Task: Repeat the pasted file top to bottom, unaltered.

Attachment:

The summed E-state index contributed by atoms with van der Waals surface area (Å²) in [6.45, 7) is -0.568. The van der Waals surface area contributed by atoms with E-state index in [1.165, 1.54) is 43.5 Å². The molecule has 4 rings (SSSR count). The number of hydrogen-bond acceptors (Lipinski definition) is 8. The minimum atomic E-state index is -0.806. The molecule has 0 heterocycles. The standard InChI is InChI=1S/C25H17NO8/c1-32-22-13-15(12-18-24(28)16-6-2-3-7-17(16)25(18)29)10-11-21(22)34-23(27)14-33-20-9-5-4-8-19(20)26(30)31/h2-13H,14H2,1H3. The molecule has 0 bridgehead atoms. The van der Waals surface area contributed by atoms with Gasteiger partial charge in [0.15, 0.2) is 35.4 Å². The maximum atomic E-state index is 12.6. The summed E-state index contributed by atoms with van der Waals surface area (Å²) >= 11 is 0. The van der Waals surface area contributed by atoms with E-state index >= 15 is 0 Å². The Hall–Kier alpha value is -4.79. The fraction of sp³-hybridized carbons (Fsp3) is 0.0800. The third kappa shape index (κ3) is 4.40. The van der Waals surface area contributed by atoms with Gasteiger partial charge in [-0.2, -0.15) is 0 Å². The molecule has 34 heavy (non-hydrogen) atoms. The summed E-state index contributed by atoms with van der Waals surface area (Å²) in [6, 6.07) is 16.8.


The summed E-state index contributed by atoms with van der Waals surface area (Å²) in [6.45, 7) is -0.568. The van der Waals surface area contributed by atoms with E-state index in [1.165, 1.54) is 43.5 Å². The molecule has 4 rings (SSSR count). The number of hydrogen-bond acceptors (Lipinski definition) is 8. The minimum atomic E-state index is -0.806. The molecule has 0 heterocycles. The standard InChI is InChI=1S/C25H17NO8/c1-32-22-13-15(12-18-24(28)16-6-2-3-7-17(16)25(18)29)10-11-21(22)34-23(27)14-33-20-9-5-4-8-19(20)26(30)31/h2-13H,14H2,1H3. The molecule has 0 bridgehead atoms. The van der Waals surface area contributed by atoms with Gasteiger partial charge in [0.15, 0.2) is 35.4 Å². The maximum atomic E-state index is 12.6. The summed E-state index contributed by atoms with van der Waals surface area (Å²) >= 11 is 0. The van der Waals surface area contributed by atoms with E-state index >= 15 is 0 Å². The Hall–Kier alpha value is -4.79. The fraction of sp³-hybridized carbons (Fsp3) is 0.0800. The third kappa shape index (κ3) is 4.40. The van der Waals surface area contributed by atoms with Gasteiger partial charge in [-0.2, -0.15) is 0 Å². The molecule has 34 heavy (non-hydrogen) atoms. The summed E-state index contributed by atoms with van der Waals surface area (Å²) in [6, 6.07) is 16.8.